We really can’t escape dystopian tech. I recently wrote about the NYPD's strange surveillance following last weekend’s Drake concert and eerie technology that allows for convos with a dead person’s hologram. The odd future is now, and it’s infiltrating every aspect of life—even remote work.
Earlier this month, news reports circulated about a Canadian accountant who sued her former employer for wrongful termination. In a wild twist, it was revealed that the employee engaged in “time theft”; the Canadian court ruled she must repay $2,756—the equivalent of 50 hours worth of work that she apparently didn’t perform. The British Columbia-based accounting firm, Reach CPA, used software called TimeCamp to log work activity.
Regardless of the employee’s fugazi hour logs, this feels like an overbearing tech nightmare. Not sure how things appear at your gig, but my guess is people are barely working at most on-site corporate jobs. And even if folks spend a considerable amount of time lollygagging while on the clock, they’re much more productive doing it at home than at the office.
To expect people to sit at a computer constantly working for eight hours is insane. And to dock somebody for staring into space for 20 minutes is pure Scrooge McDuck/Mr. Krabs activity. It’s worth noting employees in retail and restaurant environments are treated like this by their bosses; it’s a large part of why they’re more depressed than most and are the demographic that still smokes cigarettes like it’s 1974.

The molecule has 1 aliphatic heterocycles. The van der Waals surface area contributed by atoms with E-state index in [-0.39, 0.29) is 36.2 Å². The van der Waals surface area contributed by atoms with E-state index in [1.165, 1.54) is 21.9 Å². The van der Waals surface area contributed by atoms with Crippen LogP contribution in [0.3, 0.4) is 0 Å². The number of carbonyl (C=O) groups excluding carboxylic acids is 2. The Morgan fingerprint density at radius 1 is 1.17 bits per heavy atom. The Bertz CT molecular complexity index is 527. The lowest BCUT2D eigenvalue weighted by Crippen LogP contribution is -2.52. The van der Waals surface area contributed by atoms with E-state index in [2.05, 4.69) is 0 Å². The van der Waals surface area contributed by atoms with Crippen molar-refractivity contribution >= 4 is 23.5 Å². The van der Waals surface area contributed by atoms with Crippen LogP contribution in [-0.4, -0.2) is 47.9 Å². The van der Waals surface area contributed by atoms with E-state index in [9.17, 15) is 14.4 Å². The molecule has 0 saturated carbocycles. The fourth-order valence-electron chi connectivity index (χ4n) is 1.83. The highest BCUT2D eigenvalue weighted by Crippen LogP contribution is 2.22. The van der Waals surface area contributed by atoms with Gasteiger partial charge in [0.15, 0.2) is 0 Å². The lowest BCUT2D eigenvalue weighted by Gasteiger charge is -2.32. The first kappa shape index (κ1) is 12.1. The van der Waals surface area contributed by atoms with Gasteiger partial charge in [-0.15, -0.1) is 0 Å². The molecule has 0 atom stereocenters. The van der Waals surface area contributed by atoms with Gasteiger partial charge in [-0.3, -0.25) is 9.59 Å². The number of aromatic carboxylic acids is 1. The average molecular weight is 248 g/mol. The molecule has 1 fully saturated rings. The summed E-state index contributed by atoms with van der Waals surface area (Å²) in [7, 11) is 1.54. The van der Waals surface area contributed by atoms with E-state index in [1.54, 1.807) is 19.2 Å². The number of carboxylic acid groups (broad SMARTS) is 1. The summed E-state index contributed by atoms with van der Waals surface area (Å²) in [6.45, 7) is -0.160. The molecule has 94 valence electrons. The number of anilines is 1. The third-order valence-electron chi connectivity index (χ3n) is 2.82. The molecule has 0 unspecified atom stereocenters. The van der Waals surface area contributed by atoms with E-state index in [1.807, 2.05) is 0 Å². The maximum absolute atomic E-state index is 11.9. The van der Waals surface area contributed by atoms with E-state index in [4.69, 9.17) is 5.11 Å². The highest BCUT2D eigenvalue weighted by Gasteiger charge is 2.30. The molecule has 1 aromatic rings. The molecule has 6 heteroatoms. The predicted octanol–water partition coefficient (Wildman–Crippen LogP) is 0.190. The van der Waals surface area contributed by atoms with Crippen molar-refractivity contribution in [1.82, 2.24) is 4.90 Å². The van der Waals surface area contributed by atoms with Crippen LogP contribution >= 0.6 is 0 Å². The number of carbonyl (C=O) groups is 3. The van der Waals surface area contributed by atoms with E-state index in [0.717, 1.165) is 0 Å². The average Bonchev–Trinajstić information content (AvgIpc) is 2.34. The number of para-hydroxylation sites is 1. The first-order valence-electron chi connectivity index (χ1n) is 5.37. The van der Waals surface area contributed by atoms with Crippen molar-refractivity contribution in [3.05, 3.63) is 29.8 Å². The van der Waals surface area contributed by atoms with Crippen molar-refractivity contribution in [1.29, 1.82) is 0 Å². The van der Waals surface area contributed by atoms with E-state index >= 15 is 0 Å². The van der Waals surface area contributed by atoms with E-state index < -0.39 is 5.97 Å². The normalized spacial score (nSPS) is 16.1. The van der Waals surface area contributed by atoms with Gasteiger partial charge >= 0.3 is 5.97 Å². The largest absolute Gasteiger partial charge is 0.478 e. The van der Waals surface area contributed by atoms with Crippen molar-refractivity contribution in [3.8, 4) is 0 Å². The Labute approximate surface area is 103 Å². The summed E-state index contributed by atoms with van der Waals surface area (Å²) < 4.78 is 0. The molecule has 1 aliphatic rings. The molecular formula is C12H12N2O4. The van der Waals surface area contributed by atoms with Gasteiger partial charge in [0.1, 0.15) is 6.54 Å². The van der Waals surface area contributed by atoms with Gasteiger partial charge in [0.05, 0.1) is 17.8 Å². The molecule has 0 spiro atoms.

This technology can get a lot more invasive than an app on your computer. Since 2018, it’s been federally mandated that all long-haul truck drivers use electronic logging devices. These ELDs can help improve safety, but they also track eye movements using facial cameras, allowing their employers to nickel-and-dime the time truckers are working. Soon enough, this software could go mainstream and monitor employees at home and in every corporate workspace—well, except the CEO's office, of course. Cherish the days of WFH naps while you can!
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